Raspberry Pi Serving/Streaming
The cool thing is that a RPi can, with a sympathetic hardware addition and the right software configuration, do many of the things a NAD 50.2 can do for a fraction of the cost. It even sounds pretty good too. (An RPi-based system will require users to rip their CDs and transfer the data files and any other music files they own to a USB hard drive.)
The bits and pieces I’ve assembled yield a budget-friendly solution for those willing to take the (small) leap to file-based playback. As an audio component it doesn’t have any visual appeal, but it’s small enough to be hidden away behind an equipment rack. A low cost, third party app running on an iPad looks slick, or slick enough to me. Sounds like a win-win as far as I’m concerned.
My usual reference system: PS Audio AC regenerator, NAD 50.2 music player, PS Audio DirectStream DAC, ARC REF 3 line stage, ARC REF 110 power amp, Spendor D9 speakers. Instead of the AES/EBU cable I normally use to connect the NAD to the PS DAC, a 75-ohm coax cable from HAVE (see part 1) was employed. This was so I could use the same cable to connect both the NAD and the digital HAT on the RPi to my DirectStream DAC.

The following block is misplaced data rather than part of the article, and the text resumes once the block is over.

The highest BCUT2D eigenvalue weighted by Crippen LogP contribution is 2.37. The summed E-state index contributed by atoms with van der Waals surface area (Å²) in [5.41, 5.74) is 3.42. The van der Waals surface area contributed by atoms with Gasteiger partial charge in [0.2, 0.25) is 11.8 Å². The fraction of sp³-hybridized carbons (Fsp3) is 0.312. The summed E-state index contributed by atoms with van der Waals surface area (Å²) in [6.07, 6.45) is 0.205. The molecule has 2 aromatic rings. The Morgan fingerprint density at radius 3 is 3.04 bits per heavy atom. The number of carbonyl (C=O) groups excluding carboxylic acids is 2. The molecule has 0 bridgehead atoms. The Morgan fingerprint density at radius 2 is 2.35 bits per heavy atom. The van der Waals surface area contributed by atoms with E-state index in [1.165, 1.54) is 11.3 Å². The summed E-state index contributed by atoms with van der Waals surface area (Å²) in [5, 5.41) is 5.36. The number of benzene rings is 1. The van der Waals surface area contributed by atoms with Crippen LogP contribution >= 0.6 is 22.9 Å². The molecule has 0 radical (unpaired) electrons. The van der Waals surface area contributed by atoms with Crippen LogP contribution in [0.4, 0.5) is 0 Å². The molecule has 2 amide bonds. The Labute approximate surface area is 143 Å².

You Should Know
Timing errors, a.k.a. jitter, is the nemesis of digital audio. My NAD 50.2 is regarded as outputting a clean, low jitter signal. The PS DirectStream DAC is also known for its good rejection of incoming jitter. Yet upgrading the digital data cable, as I did in the review of the Audioquest Carbon AES/EBU data link, yielded a noticeable improvement.
I don’t want to get into the whole cable controversy and measurements vs. listening discussion, but if you think measurements are the be all and end all, you’re in the wrong hobby. If numbers matter to you, take up drag racing. There’s only one number that matters with drag racing and it’s indisputable.
So where does that leave us? A different DAC might sound more or less different when comparing these two digital sources. Most won’t use an RPi with a multi-thousand-dollar DAC. Making the RPi with HAT board punch above its weight should better reveal its strengths and weaknesses. Will differences and/or deficiencies be as noticeable with a $500 DAC? Who’s to say? Some differences might be down to the digital interconnect, too.